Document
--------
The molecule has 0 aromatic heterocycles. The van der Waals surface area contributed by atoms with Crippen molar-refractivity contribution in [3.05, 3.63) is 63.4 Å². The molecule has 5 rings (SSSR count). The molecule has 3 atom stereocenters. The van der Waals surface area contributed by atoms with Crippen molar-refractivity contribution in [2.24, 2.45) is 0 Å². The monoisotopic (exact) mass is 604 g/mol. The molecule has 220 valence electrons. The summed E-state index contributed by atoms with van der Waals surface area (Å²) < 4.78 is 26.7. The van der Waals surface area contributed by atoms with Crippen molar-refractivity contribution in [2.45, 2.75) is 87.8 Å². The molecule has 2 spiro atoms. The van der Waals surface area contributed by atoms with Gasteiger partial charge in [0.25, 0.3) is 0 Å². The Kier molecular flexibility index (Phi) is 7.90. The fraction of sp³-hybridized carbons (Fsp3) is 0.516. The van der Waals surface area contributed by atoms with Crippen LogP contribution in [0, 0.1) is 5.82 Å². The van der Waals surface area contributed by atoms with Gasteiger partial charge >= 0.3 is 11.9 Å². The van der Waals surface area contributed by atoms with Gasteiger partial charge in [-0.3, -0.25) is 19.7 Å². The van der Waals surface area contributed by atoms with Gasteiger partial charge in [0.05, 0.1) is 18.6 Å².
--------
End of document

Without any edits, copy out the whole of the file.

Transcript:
The molecule has 0 aromatic heterocycles. The van der Waals surface area contributed by atoms with Crippen molar-refractivity contribution in [3.05, 3.63) is 63.4 Å². The molecule has 5 rings (SSSR count). The molecule has 3 atom stereocenters. The van der Waals surface area contributed by atoms with Crippen molar-refractivity contribution in [2.24, 2.45) is 0 Å². The monoisotopic (exact) mass is 604 g/mol. The molecule has 220 valence electrons. The summed E-state index contributed by atoms with van der Waals surface area (Å²) < 4.78 is 26.7. The van der Waals surface area contributed by atoms with Crippen molar-refractivity contribution in [2.45, 2.75) is 87.8 Å². The molecule has 2 spiro atoms. The van der Waals surface area contributed by atoms with Gasteiger partial charge in [0.25, 0.3) is 0 Å². The Kier molecular flexibility index (Phi) is 7.90. The fraction of sp³-hybridized carbons (Fsp3) is 0.516. The van der Waals surface area contributed by atoms with Crippen LogP contribution in [0, 0.1) is 5.82 Å². The van der Waals surface area contributed by atoms with Gasteiger partial charge >= 0.3 is 11.9 Å². The van der Waals surface area contributed by atoms with Gasteiger partial charge in [-0.3, -0.25) is 19.7 Å². The van der Waals surface area contributed by atoms with Gasteiger partial charge in [0.05, 0.1) is 18.6 Å².